Seth Godin On Recruiting And What’s Cooking In The Mind Of Your Next Hire!

Taru BhargavaStartups2 Comments

Seth Godin On Recruiting And What’s Cooking In The Mind Of Your Next Hire!

The start-up fraternity is always abuzz with questions on hiring, and that’s because it isn’t an easy task. It is a well-proven fact that growth-centric startups are backed by teams that are fast-paced,  adaptable and have a firm subject matter expertise.

Even after cherry picking the right talent (the ones with idealistic values as mentioned above), the attrition rate is usually high, and most co-founders are clueless about the real reason behind someone leaving their ‘oh, so awesome startup’!  

What could be wrong? While there may be numerous takes, it’s hard to pin-point one. That’s when we decided to deep dive into the idiosyncrasies of the hiring gamble, given that it has been a challenge for us as well. While doing so, we were blessed to be exposed to gems of advice from Seth Godin-the Marketing guru and the bestselling author.  

This article is aimed at two things, namely:

  1. To help founders in re-thinking their hiring strategy

  2. To help them evaluate hiring through the eyes of a future hire

We believe that a thorough understanding of the above-mentioned points can help founders in taking a prudent decision and keep their best talent intact!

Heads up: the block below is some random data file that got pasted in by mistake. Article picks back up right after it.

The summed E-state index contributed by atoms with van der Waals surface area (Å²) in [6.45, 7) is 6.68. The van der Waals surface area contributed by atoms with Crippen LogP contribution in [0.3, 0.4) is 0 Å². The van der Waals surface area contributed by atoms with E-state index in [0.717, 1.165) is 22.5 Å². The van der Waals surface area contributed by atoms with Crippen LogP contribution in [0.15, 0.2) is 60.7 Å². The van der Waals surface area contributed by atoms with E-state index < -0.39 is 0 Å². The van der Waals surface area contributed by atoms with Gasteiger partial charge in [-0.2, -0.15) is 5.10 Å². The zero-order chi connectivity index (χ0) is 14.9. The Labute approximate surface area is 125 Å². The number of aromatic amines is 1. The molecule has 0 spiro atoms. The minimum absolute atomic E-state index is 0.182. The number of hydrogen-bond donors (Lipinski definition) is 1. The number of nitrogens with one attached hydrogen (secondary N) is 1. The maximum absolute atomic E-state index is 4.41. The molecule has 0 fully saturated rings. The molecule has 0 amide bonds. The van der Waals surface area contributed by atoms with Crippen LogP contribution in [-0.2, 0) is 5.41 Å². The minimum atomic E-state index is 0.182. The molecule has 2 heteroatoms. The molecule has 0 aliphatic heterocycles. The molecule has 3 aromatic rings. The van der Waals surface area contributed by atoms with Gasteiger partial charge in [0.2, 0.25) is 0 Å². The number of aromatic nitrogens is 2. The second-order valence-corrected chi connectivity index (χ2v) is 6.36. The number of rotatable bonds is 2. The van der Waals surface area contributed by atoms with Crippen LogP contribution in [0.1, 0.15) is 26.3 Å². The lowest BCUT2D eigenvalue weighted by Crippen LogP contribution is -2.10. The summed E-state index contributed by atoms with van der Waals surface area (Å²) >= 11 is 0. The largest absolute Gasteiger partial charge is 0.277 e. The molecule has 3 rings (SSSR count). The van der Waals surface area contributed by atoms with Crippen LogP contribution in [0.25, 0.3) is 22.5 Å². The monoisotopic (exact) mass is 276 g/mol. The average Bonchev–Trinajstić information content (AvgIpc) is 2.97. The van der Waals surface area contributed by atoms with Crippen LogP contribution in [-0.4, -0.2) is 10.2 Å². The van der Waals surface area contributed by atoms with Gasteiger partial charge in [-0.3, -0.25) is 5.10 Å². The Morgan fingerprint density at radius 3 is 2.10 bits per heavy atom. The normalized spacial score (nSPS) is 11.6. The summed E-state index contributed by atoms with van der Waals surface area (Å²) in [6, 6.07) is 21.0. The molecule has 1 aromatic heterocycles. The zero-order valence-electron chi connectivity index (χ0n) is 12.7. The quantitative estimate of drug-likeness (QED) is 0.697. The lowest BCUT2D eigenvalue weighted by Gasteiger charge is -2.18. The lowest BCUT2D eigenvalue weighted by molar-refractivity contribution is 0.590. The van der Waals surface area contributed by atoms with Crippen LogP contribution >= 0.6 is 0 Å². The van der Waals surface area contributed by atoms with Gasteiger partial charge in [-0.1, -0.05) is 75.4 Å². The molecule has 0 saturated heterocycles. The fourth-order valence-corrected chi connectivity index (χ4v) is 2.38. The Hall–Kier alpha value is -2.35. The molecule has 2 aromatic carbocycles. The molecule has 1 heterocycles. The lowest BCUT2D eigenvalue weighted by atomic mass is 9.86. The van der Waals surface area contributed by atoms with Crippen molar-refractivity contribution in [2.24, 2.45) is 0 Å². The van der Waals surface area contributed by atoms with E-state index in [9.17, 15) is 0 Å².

So let’s rock and roll

Seth’s Sermon On Hiring- 3 Tips To Ponder

#1- Understanding The Difference Between Hiring & Recruiting

As a founder, can you differentiate between the terminology? Don’t worry; we weren’t able to do it either. Seth has an answer for both you and me. In an article on his blog he says:

Seth Godin

THAT IS SOUND ADVICE, isn’t it? After reading and re-reading the statement numerous times, I’ve realized that most startup founders practice the recruitment ideology at an early stage and quite evidently the focus shifts to hiring ideology as the startup grows.

Let me explain this with an example. At the very start, founders look forward to picking up the best talent for their startup. They are patient and ready to wait till the time they find someone who has the same spark for their product as them. However, once the core team is in place and the team starts to grow one can witness the change in scenery. It isn’t surprising that the new lot of ‘hires’ would want to leave the company for the next big opportunity, as soon as they find one.

Companies like Buffer have set-up a benchmark in terms of following the ‘recruitment ideology’ and have been following it for a long time now. In my opinion, planning and investing into company culture and building a community is what will make people interested in working for your start-up

#2 Have Trust in Your Employees

One of the most critical advice by Seth for startup founders is to be able to trust their employees. He says:

Seth Godin

While a recruiting approach may help you find the ideal match, it is equally significant to trust your employee.

#3 Tame The Lion

A job at a startup means taking responsibilities, working outside the comfort zone and putting theory into ‘real’ practice. Clearly most of it cannot be ascertained by a mere interview. Despite knowing it, most founders shy away from practical hiring and still value the ‘resume’ route.

According to Seth, taming the lion and putting him in a real situation will help both the founder and the prospective hire since it will help them in understanding the job role even before they’ve been fully inducted in the team.